Leaks, Rats and Radioactivity: Fukushima’s Nuclear Cleanup Is Faltering

The Fukushima meltdown hasn't been the public-health disaster that many critics feared, but TEPCO has struggled with the cleanup. The latest news that groundwater is becoming contaminated by the stricken reactors is one more reason why the company should not be in charge of the cleanup

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IAEA / AFP / Getty Images

Juan Carlos Lentijo, leader of the IAEA Division of Nuclear Fuel Cycle and Waste Technology, inspects the unit-four reactor building of the Fukushima Daiichi nuclear power plant in Okuma, Japan, on April 17, 2013

Honestly, if the consequences weren’t potentially so dire, the ongoing struggles to clean up the Fukushima Daiichi nuclear plant in northern Japan would be the stuff of comedy. In March, an extended blackout disabled power to a vital cooling system for days. The cause: a rat that had apparently been chewing on cables in a switchboard. As if that’s not enough, another dead rat was found in the plant’s electrical works just a few weeks ago, which led to another blackout, albeit of a less important system. The dead rats were just the latest screwups in a series of screwups by Tokyo Electric Power Co. (TEPCO), the owner of the Fukushima plant, that goes back to the day of March 11, 2011, when an earthquake and the resulting tsunami touched off a nuclear disaster that isn’t actually finished yet. I’m not sure things could be much worse if Wile E. Coyote were TEPCO’s CEO.

But it’s not funny, not really, because the consequences of the meltdown and TEPCO’s mismanagement are very real. The latest threat comes from nearby groundwater that is pouring into the damaged reactor buildings. Once the water reaches the reactor it becomes highly contaminated by radioactivity. TEPCO workers have to pump the water out of the reactor to avoid submerging the important cooling system — the plant’s melted reactor cores, while less dangerous than they were in the immediate aftermath of the meltdown, still needed to be further cooled down. TEPCO can’t simply dump the irradiated groundwater into the nearby sea — the public outcry would be too great — so the company has been forced to jury-rig yet another temporary solution, building hundreds of tanks, each able to hold 112 Olympic-size pools worth of liquid, to hold the groundwater. So TEPCO finds itself in a race: Can its workers build enough tanks and clear enough nearby space to store the irradiated water — water that keeps pouring into the reactor at the rate of some 75 gal. a minute? More than two years after the tsunami, TEPCO is still racing against time — and just barely staying ahead.

(MORE: Despite Fear, Health Risks From Fukushima Accident Are Minimal)

TEPCO spokesperson — there’s an unfortunate job — Masayuki Ono put it this way to the New York Times, which has reported closely on Fukushima’s troubles over the past month:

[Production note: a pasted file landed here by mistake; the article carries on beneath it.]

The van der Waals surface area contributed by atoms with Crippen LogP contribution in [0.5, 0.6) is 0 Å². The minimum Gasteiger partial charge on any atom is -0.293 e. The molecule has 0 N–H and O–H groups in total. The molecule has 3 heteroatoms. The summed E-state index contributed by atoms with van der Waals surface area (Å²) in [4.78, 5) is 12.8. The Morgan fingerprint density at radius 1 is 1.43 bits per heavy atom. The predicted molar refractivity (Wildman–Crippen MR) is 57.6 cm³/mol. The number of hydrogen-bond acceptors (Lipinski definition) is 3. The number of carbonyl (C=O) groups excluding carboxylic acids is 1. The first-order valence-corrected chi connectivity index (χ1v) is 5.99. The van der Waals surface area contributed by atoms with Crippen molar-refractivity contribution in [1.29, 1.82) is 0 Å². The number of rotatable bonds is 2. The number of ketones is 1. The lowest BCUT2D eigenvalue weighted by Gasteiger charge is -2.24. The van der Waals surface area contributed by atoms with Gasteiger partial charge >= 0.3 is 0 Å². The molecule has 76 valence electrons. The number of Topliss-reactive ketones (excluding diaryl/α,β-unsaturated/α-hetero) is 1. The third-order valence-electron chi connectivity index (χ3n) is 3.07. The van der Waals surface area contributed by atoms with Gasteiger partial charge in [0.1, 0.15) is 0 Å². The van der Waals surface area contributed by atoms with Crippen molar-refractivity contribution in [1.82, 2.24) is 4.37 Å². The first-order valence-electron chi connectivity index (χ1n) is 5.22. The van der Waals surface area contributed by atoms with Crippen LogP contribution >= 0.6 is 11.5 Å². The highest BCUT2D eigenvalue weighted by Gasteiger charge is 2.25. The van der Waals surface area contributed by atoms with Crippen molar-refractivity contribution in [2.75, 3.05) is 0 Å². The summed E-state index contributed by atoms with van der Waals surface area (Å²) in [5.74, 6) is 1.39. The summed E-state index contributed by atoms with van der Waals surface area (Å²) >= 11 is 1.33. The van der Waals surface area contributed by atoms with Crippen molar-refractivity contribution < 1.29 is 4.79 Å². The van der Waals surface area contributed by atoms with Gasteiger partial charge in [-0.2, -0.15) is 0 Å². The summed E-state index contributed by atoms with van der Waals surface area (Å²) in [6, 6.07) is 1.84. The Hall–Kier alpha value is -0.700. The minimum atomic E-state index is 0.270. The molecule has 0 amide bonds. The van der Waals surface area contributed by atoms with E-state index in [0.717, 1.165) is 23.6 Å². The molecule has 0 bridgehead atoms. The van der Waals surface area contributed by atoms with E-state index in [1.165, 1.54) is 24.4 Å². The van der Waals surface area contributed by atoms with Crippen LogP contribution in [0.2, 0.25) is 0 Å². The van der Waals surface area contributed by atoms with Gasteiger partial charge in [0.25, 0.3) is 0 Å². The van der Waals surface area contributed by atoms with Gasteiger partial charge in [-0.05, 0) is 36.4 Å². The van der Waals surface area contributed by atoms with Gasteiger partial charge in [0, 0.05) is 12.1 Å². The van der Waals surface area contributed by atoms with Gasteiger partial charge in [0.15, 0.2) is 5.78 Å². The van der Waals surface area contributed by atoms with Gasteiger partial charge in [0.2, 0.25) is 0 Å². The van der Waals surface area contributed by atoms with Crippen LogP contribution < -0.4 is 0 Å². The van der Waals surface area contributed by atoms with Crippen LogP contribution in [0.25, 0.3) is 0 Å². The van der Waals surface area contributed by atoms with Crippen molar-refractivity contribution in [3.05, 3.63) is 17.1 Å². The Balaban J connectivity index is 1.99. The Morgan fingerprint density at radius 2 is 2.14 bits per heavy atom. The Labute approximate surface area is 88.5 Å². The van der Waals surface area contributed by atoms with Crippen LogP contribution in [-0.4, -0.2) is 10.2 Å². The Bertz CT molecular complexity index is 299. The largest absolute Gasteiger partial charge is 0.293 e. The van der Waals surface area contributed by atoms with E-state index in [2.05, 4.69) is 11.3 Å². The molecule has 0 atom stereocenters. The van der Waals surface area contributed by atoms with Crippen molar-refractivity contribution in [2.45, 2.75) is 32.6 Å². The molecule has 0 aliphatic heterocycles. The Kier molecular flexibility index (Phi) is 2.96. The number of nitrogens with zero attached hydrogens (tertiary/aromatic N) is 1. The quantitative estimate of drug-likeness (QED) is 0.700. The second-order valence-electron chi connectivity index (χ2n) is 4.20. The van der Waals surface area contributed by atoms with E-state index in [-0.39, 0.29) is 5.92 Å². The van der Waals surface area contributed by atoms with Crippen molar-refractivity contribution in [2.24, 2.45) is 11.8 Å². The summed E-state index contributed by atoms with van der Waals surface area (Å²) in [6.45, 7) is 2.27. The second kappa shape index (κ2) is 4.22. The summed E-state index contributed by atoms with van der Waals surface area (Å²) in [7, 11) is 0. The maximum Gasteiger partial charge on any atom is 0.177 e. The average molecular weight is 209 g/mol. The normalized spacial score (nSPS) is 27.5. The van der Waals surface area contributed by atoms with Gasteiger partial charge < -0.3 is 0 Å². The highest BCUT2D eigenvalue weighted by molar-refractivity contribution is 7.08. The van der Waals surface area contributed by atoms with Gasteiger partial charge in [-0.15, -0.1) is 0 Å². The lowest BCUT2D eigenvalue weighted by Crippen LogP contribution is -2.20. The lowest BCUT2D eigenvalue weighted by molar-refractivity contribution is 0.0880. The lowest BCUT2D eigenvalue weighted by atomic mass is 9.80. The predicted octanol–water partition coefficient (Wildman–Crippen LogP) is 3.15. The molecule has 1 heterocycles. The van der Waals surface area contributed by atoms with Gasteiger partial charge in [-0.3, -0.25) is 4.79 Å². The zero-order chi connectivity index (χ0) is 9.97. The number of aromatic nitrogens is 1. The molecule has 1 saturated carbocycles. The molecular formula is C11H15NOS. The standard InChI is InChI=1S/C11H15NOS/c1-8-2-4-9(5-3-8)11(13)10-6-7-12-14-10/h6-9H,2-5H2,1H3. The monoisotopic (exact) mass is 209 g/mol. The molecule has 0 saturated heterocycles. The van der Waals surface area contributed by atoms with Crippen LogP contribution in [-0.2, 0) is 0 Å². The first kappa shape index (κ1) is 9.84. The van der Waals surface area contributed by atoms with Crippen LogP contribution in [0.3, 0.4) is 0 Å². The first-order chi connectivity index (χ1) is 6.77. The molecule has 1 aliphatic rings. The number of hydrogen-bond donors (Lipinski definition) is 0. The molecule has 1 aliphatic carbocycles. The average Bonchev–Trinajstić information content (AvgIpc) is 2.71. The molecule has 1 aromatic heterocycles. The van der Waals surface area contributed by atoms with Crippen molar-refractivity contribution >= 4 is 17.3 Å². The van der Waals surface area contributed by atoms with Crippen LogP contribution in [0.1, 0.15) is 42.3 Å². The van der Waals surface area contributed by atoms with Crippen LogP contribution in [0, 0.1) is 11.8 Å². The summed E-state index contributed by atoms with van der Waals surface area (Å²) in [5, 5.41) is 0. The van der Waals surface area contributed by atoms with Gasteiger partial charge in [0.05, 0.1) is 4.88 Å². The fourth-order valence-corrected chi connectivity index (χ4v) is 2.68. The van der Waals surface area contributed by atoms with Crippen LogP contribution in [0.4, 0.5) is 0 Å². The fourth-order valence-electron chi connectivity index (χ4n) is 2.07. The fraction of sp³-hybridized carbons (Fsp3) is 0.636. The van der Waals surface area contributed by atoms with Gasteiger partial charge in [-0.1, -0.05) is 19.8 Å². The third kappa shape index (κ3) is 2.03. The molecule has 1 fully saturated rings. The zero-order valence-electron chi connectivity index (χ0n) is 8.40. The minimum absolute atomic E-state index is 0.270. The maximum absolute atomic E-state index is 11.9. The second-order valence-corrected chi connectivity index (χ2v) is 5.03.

The water keeps increasing every minute, no matter whether we eat, sleep or work. It feels like we are constantly being chased, but we are doing our best to stay a step in front.

Indeed, the job has been taking its toll on the workers and on TEPCO itself, which recently announced that it lost some $7 billion in the fiscal year to March. Cash-strapped, TEPCO is struggling to make ends meet — and more to the point, the company knows that every yen it spends trying to clean up Fukushima is a yen it will never get back again, as the plant will never produce energy again. TEPCO’s struggles are hardly unique among Japan’s hard-hit utility sector — the country’s regional electricity monopolies posted a combined loss of $16 billion — but the fact that the company is still running the Fukushima cleanup seems like a worse idea with each passing day.

TEPCO argues that its workers know Fukushima best, but the performance of the company’s management hardly inspires confidence. As the groundwater debacle demonstrates, TEPCO has been making things up as it goes along since the beginning — and the Japanese government has let it. It shouldn’t have been a surprise that radioactive groundwater would be a threat — the movements of water underground are not exactly unpredictable. The Times reported that TEPCO decide not to build an underground concrete wall that could have prevent the groundwater from reaching the reactor, apparently assuming it would be able to construct a filtering system before the water became a problem. TEPCO was wrong, as it has repeatedly been. Meanwhile, Japan’s Nuclear Regulation Authority has just a handful of inspectors to oversee the more than 3,000 workers at Fukushima.

(MORE: Independent Commission Releases Report on Fukushima Meltdown, Blames Japanese Culture)

This is a typically Japanese problem. Collusion between industry and the government helped propel the country to economic greatness after World War II, but since the crash in the early 1990s, those tight relationships have held Japan back — especially when it comes to dealing with unexpected crises like Fukushima. If ever there were a moment for letting outsiders have some say, it would be in the Fukushima cleanup — but in Japan, there are no outsiders, only the marginalized. If the price of safeguarding consensus and the cozy relationship between industry and government is a little radioactive water leaking into the Pacific Ocean, so be it. And while Japan is unique, collusion between the tightly closed nuclear industry and the government elsewhere isn’t.

(PHOTOS: Japan One Year Later: Photographs by James Nachtwey)

In the end, the damage from Fukushima — especially to human health — is still unlikely to be anywhere near as large as nuclear critics feared when the plant first melted down. Indeed, the greater threat to the health of those who lived around the plant may be psychological, as they struggle with the both the upheaval of evacuation and the social taint of living near a meltdown. But that assumes that the Fukushima area isn’t hit by another earthquake or tsunami before the cleanup is finally completed, likely years from now. “The Fukushima Daiichi plant remains in an unstable condition, and there is concern that we cannot prevent another accident,” Shunichi Tanaka, chairman of the Nuclear Regulation Authority, said in a news conference in early April. Not so funny after all.

MORE: Nuked: A Year After Fukushima, Nuclear Power Is Down — and Carbon Is Up


Mark Goldes' "Aesop Institute" has engaged for many years in the very dishonest and unscrupulous practice of soliciting loans and donations under an endless series of false pretenses, that it is developing and even "prototyping" various "revolutionary breakthroughs," such as "NO FUEL ENGINES" that run on ambient heat alone - or run on "Virtual Photon Flux" - or on "Collapsing Hydrogen Orbitals" - or even on the acoustic energy of sound from a horn.

Aesop Institute's make-believe strictly ambient heat engine is ruled out by the Second Law of Thermodynamics. This has been understood by physicists for at least 180 years. There is no "new science" that has ever determined such an engine to be possible.